Background: Patients scheduled for major elective noncardiac surgery frequently undergo preoperative medical consultations. However, the factors that determine whether individuals undergo consultation and the extent of interhospital variation remain unclear.
Methods: The authors used population-based administrative databases to conduct a cohort study of patients, aged 40 yr or older, who underwent major elective noncardiac surgery in Ontario, Canada, between April 2004 and February 2009. Multilevel logistic regression models were used to identify patient- and hospital-level predictors of consultation.
Results: Within the cohort of 204,819 patients who underwent surgery at 79 hospitals, 38% (n = 77,965) underwent preoperative medical consultation. Although patient- and surgery-level factors did predict consultation use, they explained only 5.9% of variation in consultation rates. Differences in rates across hospitals were large (range, 10-897 per 1,000 procedures), were not explained by surgical procedure volume or hospital teaching status, and persisted after adjustment for patient- and surgery-level factors. The median odds of undergoing consultation were 3.51 times higher if the same patient had surgery at one randomly selected hospital as opposed to another.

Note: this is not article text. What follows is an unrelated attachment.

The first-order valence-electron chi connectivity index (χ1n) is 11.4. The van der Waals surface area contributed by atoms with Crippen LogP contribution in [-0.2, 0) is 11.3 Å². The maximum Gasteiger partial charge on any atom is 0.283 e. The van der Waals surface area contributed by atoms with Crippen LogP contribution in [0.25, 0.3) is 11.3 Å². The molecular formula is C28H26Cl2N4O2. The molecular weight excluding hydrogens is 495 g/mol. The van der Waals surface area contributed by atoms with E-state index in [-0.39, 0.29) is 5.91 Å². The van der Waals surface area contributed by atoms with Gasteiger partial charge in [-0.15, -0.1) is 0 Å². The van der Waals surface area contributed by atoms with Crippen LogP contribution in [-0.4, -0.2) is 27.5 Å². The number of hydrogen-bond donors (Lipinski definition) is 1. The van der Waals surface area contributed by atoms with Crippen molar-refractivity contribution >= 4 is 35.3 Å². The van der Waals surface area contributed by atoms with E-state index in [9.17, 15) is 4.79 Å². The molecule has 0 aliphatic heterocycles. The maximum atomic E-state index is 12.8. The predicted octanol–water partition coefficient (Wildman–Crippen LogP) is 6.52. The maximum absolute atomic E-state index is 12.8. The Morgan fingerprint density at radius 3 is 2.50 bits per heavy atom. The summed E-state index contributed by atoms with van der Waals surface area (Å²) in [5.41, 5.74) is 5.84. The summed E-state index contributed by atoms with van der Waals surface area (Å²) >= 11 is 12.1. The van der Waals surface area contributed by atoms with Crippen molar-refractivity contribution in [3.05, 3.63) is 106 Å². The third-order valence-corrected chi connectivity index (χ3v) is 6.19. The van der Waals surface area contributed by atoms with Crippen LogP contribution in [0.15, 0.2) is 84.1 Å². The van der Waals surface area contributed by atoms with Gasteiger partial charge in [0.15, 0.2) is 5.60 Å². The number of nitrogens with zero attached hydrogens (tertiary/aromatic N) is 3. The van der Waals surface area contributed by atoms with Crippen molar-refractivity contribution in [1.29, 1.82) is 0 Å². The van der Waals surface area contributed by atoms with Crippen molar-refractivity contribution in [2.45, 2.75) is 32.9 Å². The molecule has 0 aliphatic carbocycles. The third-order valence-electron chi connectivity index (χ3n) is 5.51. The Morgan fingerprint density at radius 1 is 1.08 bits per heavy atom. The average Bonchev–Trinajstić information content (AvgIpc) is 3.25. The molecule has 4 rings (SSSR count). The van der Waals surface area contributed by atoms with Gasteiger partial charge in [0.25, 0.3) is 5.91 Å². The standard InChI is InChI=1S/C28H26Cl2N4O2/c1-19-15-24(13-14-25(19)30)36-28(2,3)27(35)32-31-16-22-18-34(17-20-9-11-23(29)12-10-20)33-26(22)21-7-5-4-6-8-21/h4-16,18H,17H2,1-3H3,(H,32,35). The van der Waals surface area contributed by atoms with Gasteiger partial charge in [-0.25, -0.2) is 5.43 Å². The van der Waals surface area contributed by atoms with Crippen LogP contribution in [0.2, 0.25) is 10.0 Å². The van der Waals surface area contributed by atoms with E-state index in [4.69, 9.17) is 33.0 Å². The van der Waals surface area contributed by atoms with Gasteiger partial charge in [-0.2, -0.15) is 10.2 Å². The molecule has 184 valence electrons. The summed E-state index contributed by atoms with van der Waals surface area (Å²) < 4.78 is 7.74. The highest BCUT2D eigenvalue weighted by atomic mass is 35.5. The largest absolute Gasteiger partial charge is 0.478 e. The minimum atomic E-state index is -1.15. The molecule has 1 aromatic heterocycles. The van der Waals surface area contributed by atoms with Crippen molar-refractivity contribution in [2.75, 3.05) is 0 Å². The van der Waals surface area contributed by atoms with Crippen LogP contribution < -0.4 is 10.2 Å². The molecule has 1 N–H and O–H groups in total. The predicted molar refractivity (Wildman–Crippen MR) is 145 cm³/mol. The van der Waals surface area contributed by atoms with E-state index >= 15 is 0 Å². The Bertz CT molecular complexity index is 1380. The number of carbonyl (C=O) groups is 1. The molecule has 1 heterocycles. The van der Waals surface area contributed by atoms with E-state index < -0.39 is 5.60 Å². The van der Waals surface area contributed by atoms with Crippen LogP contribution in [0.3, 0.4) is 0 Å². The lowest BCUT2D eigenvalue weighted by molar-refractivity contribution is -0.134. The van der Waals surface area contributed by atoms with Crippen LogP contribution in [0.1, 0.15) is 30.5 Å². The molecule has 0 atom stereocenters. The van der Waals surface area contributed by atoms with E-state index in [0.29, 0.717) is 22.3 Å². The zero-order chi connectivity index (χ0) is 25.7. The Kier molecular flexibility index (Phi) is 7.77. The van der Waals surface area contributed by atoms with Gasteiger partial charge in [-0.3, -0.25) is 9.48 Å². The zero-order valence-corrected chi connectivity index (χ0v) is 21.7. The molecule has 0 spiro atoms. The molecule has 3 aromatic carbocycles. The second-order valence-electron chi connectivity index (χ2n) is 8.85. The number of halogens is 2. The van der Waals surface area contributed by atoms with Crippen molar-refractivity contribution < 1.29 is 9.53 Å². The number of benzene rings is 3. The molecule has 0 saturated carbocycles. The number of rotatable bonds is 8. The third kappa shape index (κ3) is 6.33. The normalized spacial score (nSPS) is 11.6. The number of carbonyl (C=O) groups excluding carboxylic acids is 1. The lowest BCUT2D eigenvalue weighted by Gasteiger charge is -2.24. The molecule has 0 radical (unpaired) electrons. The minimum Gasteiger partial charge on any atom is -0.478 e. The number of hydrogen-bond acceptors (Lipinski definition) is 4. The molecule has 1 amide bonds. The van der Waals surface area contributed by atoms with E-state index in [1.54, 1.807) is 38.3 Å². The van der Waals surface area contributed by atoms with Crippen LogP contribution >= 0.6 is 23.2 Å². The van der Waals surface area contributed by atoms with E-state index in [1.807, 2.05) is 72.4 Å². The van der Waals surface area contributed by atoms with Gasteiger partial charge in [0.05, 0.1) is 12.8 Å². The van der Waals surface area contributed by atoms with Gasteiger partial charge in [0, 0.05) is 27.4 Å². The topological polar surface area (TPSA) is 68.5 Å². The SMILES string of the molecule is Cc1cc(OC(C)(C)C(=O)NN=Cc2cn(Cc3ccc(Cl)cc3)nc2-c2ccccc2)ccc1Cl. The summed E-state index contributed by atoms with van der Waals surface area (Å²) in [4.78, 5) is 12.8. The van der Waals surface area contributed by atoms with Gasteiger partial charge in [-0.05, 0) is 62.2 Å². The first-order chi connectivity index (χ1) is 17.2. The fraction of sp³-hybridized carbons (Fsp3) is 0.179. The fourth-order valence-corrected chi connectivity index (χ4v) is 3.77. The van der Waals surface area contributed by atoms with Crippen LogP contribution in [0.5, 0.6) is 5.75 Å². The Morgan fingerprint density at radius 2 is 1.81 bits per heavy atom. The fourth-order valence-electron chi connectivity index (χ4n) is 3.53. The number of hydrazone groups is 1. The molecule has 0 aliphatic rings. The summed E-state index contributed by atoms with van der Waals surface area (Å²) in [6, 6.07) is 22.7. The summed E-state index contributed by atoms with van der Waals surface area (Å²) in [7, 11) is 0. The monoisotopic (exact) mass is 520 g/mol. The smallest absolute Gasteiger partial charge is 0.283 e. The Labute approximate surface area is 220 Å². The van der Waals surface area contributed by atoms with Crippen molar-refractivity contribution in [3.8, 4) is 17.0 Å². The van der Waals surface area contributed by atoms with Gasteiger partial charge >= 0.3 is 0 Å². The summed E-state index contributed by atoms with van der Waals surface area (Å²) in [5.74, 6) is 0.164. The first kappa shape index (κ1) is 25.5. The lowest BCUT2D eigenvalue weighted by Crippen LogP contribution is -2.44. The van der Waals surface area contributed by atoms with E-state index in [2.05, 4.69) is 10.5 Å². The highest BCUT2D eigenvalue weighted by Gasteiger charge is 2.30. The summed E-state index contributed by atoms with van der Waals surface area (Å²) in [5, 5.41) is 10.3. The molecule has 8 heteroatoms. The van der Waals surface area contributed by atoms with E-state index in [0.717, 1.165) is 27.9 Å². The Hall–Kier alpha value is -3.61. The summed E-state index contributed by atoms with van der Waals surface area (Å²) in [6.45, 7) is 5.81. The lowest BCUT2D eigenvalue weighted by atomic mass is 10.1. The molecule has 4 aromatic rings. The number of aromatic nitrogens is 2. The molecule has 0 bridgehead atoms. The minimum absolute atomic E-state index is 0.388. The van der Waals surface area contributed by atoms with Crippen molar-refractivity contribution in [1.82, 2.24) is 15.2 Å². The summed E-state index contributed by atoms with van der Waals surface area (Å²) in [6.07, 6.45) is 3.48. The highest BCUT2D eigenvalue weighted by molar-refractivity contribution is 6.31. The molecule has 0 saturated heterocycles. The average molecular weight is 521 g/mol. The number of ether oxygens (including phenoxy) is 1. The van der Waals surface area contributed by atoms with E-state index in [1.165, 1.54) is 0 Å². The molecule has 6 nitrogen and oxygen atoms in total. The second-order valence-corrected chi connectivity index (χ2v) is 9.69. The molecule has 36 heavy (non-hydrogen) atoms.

Conclusions: One-third of surgical patients undergo preoperative medical consultation. Although patient- and surgery-level factors are weak predictors of consultation use, the individual hospital is the major determinant of whether patients undergo consultation. Additional research is needed to better understand the basis for this substantial interhospital variation and to determine which patients benefit most from preoperative consultation.